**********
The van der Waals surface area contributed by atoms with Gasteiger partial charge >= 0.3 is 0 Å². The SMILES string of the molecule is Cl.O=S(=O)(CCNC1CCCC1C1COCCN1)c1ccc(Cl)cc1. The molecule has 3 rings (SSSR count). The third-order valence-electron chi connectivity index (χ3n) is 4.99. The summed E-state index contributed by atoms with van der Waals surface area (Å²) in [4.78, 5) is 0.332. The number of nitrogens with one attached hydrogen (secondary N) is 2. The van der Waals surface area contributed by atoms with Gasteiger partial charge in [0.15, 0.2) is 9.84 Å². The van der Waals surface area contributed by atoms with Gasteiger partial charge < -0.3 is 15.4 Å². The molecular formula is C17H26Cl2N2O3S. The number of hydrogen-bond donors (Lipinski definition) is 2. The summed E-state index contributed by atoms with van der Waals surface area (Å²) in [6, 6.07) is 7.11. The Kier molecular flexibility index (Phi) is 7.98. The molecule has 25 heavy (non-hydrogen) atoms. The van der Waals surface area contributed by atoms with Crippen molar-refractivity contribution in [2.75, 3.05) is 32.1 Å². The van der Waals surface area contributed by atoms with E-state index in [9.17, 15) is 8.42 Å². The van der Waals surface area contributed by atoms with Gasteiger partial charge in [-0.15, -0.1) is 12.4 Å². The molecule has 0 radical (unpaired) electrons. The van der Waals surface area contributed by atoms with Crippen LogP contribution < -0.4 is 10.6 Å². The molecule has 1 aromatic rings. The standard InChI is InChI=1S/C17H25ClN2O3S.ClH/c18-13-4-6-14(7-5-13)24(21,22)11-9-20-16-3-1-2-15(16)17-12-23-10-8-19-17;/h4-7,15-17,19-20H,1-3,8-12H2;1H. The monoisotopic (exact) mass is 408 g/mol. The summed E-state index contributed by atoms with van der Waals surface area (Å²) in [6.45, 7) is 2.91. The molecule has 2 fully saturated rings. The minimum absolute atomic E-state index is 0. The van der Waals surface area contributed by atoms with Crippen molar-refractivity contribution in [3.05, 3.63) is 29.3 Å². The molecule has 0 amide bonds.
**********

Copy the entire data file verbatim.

The van der Waals surface area contributed by atoms with Gasteiger partial charge >= 0.3 is 0 Å². The SMILES string of the molecule is Cl.O=S(=O)(CCNC1CCCC1C1COCCN1)c1ccc(Cl)cc1. The molecule has 3 rings (SSSR count). The third-order valence-electron chi connectivity index (χ3n) is 4.99. The summed E-state index contributed by atoms with van der Waals surface area (Å²) in [4.78, 5) is 0.332. The number of nitrogens with one attached hydrogen (secondary N) is 2. The van der Waals surface area contributed by atoms with Gasteiger partial charge in [0.15, 0.2) is 9.84 Å². The van der Waals surface area contributed by atoms with Gasteiger partial charge < -0.3 is 15.4 Å². The molecular formula is C17H26Cl2N2O3S. The number of hydrogen-bond donors (Lipinski definition) is 2. The summed E-state index contributed by atoms with van der Waals surface area (Å²) in [6, 6.07) is 7.11. The Kier molecular flexibility index (Phi) is 7.98. The molecule has 25 heavy (non-hydrogen) atoms. The van der Waals surface area contributed by atoms with Crippen molar-refractivity contribution in [2.75, 3.05) is 32.1 Å². The van der Waals surface area contributed by atoms with E-state index in [9.17, 15) is 8.42 Å². The van der Waals surface area contributed by atoms with Gasteiger partial charge in [-0.15, -0.1) is 12.4 Å². The molecule has 0 radical (unpaired) electrons. The van der Waals surface area contributed by atoms with Crippen LogP contribution < -0.4 is 10.6 Å². The molecule has 1 aromatic rings. The standard InChI is InChI=1S/C17H25ClN2O3S.ClH/c18-13-4-6-14(7-5-13)24(21,22)11-9-20-16-3-1-2-15(16)17-12-23-10-8-19-17;/h4-7,15-17,19-20H,1-3,8-12H2;1H. The monoisotopic (exact) mass is 408 g/mol. The summed E-state index contributed by atoms with van der Waals surface area (Å²) in [6.45, 7) is 2.91. The molecule has 2 fully saturated rings. The minimum absolute atomic E-state index is 0. The van der Waals surface area contributed by atoms with Crippen molar-refractivity contribution in [3.05, 3.63) is 29.3 Å². The molecule has 0 amide bonds.